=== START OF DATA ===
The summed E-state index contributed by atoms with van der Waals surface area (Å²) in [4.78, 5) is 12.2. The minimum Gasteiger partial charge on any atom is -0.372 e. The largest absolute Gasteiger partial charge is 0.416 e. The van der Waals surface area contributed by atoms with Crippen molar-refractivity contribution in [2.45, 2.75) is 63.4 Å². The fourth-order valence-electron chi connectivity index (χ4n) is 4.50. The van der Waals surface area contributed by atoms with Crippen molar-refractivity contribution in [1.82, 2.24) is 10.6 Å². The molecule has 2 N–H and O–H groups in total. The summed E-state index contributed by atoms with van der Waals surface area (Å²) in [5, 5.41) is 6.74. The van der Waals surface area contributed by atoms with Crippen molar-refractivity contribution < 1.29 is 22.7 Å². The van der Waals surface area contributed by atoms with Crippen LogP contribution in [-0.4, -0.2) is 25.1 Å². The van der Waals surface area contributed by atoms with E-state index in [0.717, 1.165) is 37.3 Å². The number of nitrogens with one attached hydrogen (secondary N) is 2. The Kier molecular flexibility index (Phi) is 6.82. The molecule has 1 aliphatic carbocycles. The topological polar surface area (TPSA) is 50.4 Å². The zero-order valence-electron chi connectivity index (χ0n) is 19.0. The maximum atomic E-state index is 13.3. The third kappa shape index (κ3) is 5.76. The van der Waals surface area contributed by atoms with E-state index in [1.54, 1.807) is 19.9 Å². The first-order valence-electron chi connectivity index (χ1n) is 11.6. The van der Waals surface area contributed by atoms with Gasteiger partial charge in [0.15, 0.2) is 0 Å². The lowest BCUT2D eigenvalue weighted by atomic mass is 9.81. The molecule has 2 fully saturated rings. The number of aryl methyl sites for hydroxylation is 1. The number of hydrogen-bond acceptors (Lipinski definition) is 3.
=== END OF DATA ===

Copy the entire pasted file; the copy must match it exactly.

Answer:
The summed E-state index contributed by atoms with van der Waals surface area (Å²) in [4.78, 5) is 12.2. The minimum Gasteiger partial charge on any atom is -0.372 e. The largest absolute Gasteiger partial charge is 0.416 e. The van der Waals surface area contributed by atoms with Crippen molar-refractivity contribution in [2.45, 2.75) is 63.4 Å². The fourth-order valence-electron chi connectivity index (χ4n) is 4.50. The van der Waals surface area contributed by atoms with Crippen molar-refractivity contribution in [1.82, 2.24) is 10.6 Å². The molecule has 2 N–H and O–H groups in total. The summed E-state index contributed by atoms with van der Waals surface area (Å²) in [5, 5.41) is 6.74. The van der Waals surface area contributed by atoms with Crippen molar-refractivity contribution < 1.29 is 22.7 Å². The van der Waals surface area contributed by atoms with Crippen LogP contribution in [-0.4, -0.2) is 25.1 Å². The van der Waals surface area contributed by atoms with E-state index in [0.717, 1.165) is 37.3 Å². The number of nitrogens with one attached hydrogen (secondary N) is 2. The Kier molecular flexibility index (Phi) is 6.82. The molecule has 1 aliphatic carbocycles. The topological polar surface area (TPSA) is 50.4 Å². The zero-order valence-electron chi connectivity index (χ0n) is 19.0. The maximum atomic E-state index is 13.3. The third kappa shape index (κ3) is 5.76. The van der Waals surface area contributed by atoms with E-state index in [1.54, 1.807) is 19.9 Å². The first-order valence-electron chi connectivity index (χ1n) is 11.6. The van der Waals surface area contributed by atoms with Gasteiger partial charge in [0.15, 0.2) is 0 Å². The lowest BCUT2D eigenvalue weighted by atomic mass is 9.81. The molecule has 2 fully saturated rings. The number of aryl methyl sites for hydroxylation is 1. The number of hydrogen-bond acceptors (Lipinski definition) is 3.